The topic of 3D printing has been on the rise for several years. Even if there is not much overlap with the classic printing industry, there could be synergies. Should print shops jump on the 3D bandwagon, or do the necessary investments exceed the benefits?
3D printing, that sounds very decidedly like the printing industry at first. After all, printing is printing, isn’t it? Everyone who knows a little bit about the industry knows that this is not the case. In 3D printing, completely different technologies and principles are used than in classic printing: Here, no surface is provided with paint, but rather a model is cast layer by layer. In specialist circles, the term additive manufacturing (AM) is used rather than the popular term 3D printing. In each work step, a layer is added, so to speak. Another crucial difference is mass production: While modern print shops work with large quantities, 3D printing tends to focus more on the individual product. 3D printing is used in the classic printing industry, if at all, for refinement. The application of a further layer is already familiar here, for example, from foils, embossing and varnishes.
This is where one of the first synergies presents itself: Mass customization and individual configurations are not only trend-setting in the print industry. The 3D printing industry has also discovered the trend for itself – and made it its central marketing element. In addition to shoes, sunglasses and three-dimensional desk figurines made in one’s own image, there are now even printed houses; the first house from a 3D printer was recently completed in Germany. The process is not yet economically viable, but in a few years it should be cheaper to build a house than by conventional methods.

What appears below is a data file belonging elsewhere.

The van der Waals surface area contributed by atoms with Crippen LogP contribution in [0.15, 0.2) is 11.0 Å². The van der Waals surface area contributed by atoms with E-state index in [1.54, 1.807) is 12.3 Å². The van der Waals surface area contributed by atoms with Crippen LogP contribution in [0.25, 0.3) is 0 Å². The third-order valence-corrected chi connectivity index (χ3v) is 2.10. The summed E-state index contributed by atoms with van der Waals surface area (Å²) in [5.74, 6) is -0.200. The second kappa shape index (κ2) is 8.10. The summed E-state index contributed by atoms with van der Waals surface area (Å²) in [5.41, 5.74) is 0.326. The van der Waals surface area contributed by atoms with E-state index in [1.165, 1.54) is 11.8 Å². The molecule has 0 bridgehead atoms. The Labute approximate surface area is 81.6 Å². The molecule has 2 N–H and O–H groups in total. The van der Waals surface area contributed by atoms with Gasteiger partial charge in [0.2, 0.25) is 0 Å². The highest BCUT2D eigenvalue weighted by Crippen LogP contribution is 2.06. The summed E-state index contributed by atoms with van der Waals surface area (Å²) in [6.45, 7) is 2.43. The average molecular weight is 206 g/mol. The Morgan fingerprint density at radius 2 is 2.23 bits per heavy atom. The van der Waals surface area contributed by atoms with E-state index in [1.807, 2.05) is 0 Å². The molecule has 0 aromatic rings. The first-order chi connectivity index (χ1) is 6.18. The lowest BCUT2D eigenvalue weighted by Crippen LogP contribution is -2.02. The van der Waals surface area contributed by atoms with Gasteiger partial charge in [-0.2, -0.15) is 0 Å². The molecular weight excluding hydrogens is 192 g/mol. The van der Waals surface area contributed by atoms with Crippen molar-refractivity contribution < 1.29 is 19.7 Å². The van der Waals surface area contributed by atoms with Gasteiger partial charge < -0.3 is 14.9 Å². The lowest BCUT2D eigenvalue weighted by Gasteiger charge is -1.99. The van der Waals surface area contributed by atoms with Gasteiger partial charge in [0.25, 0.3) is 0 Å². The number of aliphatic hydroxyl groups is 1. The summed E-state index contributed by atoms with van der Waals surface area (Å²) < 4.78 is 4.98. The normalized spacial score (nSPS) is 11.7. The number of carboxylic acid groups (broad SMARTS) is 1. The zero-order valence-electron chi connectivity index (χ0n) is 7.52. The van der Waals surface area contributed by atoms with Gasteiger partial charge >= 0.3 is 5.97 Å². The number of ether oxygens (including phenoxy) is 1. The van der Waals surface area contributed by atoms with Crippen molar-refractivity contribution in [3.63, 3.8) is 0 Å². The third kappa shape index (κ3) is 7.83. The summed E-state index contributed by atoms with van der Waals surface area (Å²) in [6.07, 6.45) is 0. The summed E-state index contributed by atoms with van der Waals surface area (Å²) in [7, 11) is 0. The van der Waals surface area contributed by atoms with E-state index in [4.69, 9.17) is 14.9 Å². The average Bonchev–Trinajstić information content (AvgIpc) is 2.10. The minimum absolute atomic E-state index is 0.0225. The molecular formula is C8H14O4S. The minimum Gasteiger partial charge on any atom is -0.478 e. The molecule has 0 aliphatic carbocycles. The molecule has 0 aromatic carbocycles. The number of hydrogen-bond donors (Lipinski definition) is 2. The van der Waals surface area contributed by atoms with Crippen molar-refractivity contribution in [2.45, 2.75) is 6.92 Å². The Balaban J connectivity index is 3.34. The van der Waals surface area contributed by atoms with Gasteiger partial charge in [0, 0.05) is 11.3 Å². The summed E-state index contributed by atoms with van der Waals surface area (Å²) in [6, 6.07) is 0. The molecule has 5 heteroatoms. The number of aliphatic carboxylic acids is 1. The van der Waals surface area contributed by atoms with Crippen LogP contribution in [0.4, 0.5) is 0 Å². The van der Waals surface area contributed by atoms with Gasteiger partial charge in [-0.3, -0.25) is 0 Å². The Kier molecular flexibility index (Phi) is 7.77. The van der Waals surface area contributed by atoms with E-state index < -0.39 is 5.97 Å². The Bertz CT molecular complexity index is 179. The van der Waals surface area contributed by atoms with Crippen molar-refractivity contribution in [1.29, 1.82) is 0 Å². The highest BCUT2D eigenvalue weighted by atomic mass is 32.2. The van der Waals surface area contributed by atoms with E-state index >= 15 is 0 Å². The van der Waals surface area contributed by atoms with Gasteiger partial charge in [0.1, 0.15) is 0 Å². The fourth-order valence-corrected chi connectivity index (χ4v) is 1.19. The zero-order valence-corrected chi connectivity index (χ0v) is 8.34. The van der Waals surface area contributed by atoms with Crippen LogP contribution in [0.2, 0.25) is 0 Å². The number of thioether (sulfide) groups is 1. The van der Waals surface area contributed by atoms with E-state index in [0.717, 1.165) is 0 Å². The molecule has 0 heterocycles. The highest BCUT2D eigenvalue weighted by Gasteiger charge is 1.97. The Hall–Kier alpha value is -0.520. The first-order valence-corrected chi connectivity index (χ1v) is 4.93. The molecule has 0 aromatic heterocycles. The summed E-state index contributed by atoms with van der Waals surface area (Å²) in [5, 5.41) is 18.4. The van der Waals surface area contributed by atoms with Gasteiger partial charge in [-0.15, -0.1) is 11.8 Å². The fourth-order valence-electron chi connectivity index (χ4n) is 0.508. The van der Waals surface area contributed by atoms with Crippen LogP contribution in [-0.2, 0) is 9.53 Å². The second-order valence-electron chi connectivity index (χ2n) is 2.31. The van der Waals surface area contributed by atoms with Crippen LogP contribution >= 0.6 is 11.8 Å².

Although the printing industry continues to focus on mass customization, it has so far tended to burn its fingers in the 3D sector. When the topic slowly gained momentum a few years ago, the first print shops took notice: with 3D printing beginning at run length 1, Flyeralarm entered the market a few years ago – and exited again through the back door. Currently, the largest online printer in the German-speaking region no longer offers 3D printing. The situation is similar for other competitors, some of whom even wanted to use the new technology for themselves before the top dog did.
So far, the hype continues to be limited because of these experiences. By contrast, the synergies that could arise in the customer base are still tempting: Those who are used to personalizing their products are certainly not averse to new technologies behind them. Companies with a corresponding clientele and market presence could cultivate a suitable mindset. The way print companies and their customers come together is similar for all companies in the cloud economy in any case: web-to-print works not only in 2D, but also three-dimensionally. Even if the big breakthrough is not yet here, the industry is experimenting, not least because of these prospects.
Nevertheless, it is not to be expected that all print shops will soon have 3D printing in their portfolio. A 3D printer is not just another machine in the fleet that connects to the main computer with a LAN cable and then injects its plastic and metal creations into the mold at the push of a button. Unfortunately, most prepress shops are currently completely overwhelmed with the data preparation and modeling that are essential for 3D printing. Computing and manpower, which are necessary with every technology change and system integration, are being stretched quite intensively here. For most printers, 3D printing is a completely new technology that can’t be squeezed into a day-to-day operation. On top of that, no normal print shop is clean enough for a 3D printer to operate undisturbed. The printing industry is changing all the time, so perhaps there will soon be enough for a proper clean room…